No. Data is transmitted over standard TLS-encrypted connections from the vCenter Cloud Gateway to the VMware Cloud, on outbound TCP port 443 only. vCenter Servers are connected to vCenter Cloud Gateway and not directly to the Internet. There is no impact to ESXi host and VM connectivity. ESXi hosts continue to be connected only to vCenter Server. There is no need for vCenter Cloud Gateway to connect with ESXi hosts or your virtual machines. All communication is between vCenter Server through vCenter Cloud Gateway to VMware Cloud.

Do I need to place my vCenter Server on the Internet for this service?

No. VMware always recommends practicing defense-in-depth by maintaining layers of independent security controls. To that end, please do not place vCenter Server, ESXi, storage, network, or other management interfaces directly on the public Internet.

What connections does VMware vSphere+ make to VMware Cloud services?

Connections to VMware Cloud services are through the vCenter Cloud Gateway, which is an appliance deployed on-premises that aggregates and centralizes interactions with the Cloud services. The cloud gateway requires the ability to connect to the following URLs:

  • (registration & connection to services)
  • (registration & connection to services)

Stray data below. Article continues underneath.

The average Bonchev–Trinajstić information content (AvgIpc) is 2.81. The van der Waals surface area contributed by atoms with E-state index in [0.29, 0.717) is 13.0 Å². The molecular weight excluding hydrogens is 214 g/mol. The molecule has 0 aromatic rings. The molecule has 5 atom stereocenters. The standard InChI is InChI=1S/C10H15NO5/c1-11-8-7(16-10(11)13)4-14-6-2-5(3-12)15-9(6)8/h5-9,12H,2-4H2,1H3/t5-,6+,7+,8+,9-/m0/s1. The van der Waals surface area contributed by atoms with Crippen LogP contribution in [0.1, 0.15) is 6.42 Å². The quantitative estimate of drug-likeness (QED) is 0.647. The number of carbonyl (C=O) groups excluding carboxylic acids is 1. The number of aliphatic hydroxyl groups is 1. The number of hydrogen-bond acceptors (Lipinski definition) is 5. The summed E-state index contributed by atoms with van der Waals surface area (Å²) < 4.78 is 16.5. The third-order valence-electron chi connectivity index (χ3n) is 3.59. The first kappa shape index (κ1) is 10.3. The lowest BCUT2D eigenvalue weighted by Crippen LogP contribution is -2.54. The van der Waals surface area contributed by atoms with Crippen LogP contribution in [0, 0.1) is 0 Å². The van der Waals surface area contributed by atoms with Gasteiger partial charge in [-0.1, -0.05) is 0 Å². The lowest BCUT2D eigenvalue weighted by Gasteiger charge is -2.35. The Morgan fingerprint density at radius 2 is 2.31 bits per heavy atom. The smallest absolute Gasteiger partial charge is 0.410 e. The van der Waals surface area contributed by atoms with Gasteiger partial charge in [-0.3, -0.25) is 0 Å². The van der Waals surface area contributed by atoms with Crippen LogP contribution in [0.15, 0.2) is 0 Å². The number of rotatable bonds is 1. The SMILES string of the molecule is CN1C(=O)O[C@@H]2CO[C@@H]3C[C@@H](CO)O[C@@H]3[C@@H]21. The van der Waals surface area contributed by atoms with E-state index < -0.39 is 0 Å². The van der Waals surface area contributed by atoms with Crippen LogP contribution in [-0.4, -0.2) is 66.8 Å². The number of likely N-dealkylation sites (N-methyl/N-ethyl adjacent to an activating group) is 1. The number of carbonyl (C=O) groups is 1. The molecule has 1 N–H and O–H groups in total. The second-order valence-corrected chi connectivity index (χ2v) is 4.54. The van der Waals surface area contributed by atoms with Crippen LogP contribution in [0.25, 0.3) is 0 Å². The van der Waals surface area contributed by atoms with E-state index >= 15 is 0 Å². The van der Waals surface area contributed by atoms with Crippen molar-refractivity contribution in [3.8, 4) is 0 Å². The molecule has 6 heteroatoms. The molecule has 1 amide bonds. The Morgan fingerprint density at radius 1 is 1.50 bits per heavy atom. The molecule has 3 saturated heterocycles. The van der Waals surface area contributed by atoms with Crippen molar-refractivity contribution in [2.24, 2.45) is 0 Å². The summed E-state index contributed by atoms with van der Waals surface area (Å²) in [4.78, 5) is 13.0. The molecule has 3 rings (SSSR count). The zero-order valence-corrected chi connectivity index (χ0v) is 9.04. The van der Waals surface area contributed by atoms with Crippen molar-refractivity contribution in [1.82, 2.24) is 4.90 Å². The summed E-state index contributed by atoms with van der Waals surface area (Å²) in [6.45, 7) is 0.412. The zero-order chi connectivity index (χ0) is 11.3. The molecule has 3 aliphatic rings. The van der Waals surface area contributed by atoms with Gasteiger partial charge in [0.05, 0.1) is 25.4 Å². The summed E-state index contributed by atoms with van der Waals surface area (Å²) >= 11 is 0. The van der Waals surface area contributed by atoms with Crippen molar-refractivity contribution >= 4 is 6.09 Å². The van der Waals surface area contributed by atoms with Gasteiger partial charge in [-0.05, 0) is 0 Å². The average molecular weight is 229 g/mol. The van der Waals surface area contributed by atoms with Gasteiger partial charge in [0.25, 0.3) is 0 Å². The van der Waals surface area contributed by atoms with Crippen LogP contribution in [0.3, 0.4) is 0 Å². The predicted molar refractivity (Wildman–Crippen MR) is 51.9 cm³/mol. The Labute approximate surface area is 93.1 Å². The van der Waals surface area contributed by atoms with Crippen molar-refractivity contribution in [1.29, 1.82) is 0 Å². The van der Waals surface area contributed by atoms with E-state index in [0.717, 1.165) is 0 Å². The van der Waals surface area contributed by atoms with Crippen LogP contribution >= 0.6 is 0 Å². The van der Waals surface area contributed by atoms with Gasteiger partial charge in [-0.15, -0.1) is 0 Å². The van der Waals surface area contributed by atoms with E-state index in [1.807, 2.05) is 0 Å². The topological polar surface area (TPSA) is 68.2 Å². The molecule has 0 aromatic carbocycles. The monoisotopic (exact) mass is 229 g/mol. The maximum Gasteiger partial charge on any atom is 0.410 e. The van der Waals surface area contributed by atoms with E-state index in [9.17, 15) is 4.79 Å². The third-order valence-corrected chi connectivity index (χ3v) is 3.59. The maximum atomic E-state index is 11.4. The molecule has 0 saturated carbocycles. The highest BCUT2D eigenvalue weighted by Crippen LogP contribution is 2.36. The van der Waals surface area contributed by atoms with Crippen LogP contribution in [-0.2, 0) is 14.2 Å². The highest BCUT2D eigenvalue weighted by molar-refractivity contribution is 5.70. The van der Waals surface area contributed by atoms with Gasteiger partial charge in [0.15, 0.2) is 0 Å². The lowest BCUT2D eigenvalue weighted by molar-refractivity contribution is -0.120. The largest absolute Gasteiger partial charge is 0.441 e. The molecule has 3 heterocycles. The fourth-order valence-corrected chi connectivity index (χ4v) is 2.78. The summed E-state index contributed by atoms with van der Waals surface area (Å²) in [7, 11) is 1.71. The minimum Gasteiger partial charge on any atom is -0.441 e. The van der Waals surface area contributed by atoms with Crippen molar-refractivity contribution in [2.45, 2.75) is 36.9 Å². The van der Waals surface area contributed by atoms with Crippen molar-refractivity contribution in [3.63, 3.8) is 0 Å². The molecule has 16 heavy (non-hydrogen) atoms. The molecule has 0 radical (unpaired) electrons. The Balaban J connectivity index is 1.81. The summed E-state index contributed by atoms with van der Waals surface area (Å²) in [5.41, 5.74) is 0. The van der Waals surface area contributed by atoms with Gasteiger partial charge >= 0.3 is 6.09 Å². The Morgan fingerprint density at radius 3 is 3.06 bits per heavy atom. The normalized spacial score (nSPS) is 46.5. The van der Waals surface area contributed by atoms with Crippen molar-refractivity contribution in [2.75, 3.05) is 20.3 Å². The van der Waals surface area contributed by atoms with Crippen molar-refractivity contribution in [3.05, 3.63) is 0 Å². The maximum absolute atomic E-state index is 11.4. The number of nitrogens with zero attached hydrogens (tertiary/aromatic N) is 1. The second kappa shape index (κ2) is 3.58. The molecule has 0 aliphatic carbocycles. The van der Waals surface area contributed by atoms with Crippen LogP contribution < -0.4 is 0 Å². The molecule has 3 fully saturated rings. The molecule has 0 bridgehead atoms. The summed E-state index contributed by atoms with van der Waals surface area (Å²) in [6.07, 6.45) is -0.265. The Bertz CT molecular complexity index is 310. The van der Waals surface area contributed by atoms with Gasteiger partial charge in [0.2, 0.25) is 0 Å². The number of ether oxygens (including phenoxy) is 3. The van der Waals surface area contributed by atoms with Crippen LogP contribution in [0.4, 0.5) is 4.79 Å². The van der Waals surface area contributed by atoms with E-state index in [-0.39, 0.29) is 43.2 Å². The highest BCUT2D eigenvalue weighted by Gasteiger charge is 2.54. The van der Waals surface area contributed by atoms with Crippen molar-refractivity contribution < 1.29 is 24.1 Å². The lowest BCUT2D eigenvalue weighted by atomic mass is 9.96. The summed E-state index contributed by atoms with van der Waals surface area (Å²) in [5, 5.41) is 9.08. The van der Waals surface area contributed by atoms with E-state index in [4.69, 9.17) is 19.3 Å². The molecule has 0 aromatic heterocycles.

• (container registry supporting service deployment & updates on the Cloud Gateway)
  • (updates for the Cloud Gateway appliance)
  • (log collection into vRealize Log Insight Cloud)

A more complete inventory of firewall ports can be found at

What operating system(s) does the vCenter Cloud Gateway run on?

VMware ESXi, and products deployed as appliances are atomic units, supported in full by VMware, and managed and patched as a single entity. VMware does not support management or changes to the appliances outside of published APIs and user interfaces. This includes changes to the hardware compatibility of the appliance, sizing of the appliance, and changes to the internal configurations of the appliance except when done through supported product management interfaces like the VAMI.

Other interfaces, like SSH and the appliance shell/DCUI, are present for troubleshooting and support purposes. These support interfaces are shipped in a disabled state and intended only for use as directed by VMware Global Support Services (GSS). When support and troubleshooting is concluded they should be returned to a disabled state.

This delivery model is akin to that of a network switch, firmware to be updated as a single image, rather than an installed application. We encourage users to list the products as their own operating system in their organizational asset inventories, as they would with a network or SAN switch firmware. For example, the operating system for vCenter Server 7 would be “VMware vCenter Server 7.” This helps prevent misunderstandings about updates, patching, and support boundaries during audits and vulnerability assessment and remediation.